Certain iconic dishes are also always on hand: vinegar-braised chicken or pork adobo; menudo, in Pinoy form featuring not tripe but pork shoulder, potatoes, chickpeas, and hot dogs; lechon kawali, glassy-skinned chunks of fried pork belly to dress with vinegar or Mang Tomás liver sauce; soy-marinated beef bistec; and a trinity of classic noodle dishes including saucy, shrimp-paste-deepened pancit palabok with fresh shrimp and hard-cooked eggs, its softness set off with crunchy chicharrones.

On some days you might find sinigang, silky salmon belly or meaty whole pompano bathing in a clear sweet-and-sour tamarind broth, or pinakbet, a vegetable medley of squash, okra, green beans, and bitter melon funked up with shrimp paste; tortang talong, an Ilocano eggplant omelet, or tinola, a restorative chicken soup, its broth given body by the collagen-rich bones. Dishes not as dramatic but no less gutsy than dinuguan make a strong showing: beefy tomato-potato calderata, enriched with liver paté; peanutty beef-and-tripe kare-kare; the pork liver and tomato stew igado; and the gingery beef heart and tripe soup pinapaitan, bittered with bile.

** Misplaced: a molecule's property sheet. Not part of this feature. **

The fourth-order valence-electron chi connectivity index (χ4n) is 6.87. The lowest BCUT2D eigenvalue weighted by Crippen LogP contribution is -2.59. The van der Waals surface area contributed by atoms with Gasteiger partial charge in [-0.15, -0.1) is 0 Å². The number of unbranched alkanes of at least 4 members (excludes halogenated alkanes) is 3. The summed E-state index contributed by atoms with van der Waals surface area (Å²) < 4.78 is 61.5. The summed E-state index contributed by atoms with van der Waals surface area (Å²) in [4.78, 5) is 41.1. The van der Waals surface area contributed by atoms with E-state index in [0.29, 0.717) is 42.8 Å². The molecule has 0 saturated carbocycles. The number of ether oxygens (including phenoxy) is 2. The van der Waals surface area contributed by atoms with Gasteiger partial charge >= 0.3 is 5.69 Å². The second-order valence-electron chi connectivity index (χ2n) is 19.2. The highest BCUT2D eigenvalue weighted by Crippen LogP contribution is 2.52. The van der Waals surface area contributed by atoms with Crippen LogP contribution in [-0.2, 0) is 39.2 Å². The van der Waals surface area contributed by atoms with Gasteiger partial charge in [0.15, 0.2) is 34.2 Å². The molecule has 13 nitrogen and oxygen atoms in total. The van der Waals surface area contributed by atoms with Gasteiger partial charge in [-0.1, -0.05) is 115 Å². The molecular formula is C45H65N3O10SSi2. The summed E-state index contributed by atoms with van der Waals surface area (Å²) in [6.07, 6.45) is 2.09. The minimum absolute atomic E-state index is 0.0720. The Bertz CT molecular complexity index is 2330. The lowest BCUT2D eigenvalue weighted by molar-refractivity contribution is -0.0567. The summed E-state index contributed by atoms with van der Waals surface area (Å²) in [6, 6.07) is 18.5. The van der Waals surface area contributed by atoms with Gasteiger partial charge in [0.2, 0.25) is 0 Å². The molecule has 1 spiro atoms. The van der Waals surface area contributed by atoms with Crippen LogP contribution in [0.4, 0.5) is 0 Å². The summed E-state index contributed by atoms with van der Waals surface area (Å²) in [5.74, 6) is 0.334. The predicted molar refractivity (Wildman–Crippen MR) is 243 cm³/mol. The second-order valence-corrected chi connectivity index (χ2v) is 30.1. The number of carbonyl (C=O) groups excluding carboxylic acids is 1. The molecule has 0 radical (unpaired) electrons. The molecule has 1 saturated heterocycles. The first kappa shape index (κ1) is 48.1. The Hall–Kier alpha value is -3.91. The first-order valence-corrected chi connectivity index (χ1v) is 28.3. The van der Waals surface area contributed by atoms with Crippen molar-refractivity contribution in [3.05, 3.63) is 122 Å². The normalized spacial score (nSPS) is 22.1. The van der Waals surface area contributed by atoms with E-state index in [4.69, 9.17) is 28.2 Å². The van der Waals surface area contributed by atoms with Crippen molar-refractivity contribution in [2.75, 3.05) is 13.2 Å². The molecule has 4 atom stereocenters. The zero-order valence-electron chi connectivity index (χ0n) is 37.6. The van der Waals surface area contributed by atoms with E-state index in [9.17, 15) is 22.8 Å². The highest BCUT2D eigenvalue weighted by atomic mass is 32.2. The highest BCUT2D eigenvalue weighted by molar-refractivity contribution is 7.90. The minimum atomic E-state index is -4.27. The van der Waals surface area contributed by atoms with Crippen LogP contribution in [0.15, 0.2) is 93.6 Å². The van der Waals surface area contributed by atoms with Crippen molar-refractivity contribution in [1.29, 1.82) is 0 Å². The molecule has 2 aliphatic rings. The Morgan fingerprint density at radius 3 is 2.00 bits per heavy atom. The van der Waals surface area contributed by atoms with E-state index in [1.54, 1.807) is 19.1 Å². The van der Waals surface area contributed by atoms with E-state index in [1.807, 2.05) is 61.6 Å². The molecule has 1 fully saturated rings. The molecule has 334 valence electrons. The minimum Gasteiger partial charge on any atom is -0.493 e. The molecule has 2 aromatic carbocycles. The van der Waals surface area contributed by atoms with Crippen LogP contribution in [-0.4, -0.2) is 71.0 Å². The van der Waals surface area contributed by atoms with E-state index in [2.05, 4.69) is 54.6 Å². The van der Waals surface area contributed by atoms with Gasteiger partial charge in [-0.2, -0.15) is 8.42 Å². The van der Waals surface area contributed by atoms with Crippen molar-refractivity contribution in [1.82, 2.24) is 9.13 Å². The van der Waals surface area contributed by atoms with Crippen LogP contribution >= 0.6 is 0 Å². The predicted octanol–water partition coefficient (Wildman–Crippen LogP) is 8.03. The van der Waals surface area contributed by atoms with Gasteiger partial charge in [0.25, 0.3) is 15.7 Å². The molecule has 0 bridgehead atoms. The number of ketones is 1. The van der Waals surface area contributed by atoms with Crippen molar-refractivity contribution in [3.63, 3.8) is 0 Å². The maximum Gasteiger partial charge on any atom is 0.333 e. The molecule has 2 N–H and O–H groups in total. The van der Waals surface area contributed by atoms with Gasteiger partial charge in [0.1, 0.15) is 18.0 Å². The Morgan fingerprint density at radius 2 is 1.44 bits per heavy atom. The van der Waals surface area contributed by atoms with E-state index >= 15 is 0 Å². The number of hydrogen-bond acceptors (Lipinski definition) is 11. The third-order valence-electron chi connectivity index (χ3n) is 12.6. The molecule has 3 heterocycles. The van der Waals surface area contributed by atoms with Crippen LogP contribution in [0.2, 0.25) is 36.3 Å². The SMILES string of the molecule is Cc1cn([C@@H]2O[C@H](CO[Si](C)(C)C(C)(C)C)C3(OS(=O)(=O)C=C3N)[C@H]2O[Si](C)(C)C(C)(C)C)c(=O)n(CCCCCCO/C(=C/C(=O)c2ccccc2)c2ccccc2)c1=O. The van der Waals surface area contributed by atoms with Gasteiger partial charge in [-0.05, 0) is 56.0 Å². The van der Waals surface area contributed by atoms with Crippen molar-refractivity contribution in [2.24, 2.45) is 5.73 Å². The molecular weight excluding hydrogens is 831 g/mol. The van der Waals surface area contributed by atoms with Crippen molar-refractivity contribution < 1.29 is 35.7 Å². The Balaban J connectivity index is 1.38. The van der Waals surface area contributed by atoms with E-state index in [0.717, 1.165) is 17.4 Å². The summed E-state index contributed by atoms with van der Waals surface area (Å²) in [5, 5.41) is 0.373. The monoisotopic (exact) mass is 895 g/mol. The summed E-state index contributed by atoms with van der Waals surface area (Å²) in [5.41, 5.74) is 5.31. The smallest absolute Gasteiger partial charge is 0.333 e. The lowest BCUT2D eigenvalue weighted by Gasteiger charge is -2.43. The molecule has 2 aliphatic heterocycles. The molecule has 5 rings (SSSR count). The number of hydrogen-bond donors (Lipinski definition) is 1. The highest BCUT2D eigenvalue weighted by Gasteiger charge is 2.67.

Desserts including flan, cassava cake, and turon—plantain-and-jackfruit-stuffed egg rolls with crunchy caramel coating—are stacked on the counter, but nothing makes a bigger statement than the made-to-order halo-halo, here a towering Insta-ready soda fountain glass filled with layers of creamy shaved ice, sweet corn, red mung beans, coconut, sweet jackfruit, and jellies, topped with more ice and purple yam or coconut ice cream, toasted rice, and a side of flan.

For years food writers have been anxiously bestowing Next-Big-Thing status on Filipino food. In the last year alone, prominent cheffy projects like Ravenswood's Bayan Ko and Wicker Park's Cebu have taken strides in demystifying the cuisine for non-Pinoy. Now, without changing what they've served for decades, Rod and Minda Menor are raising its profile in their own way, one order of chocolate meat at a time.  v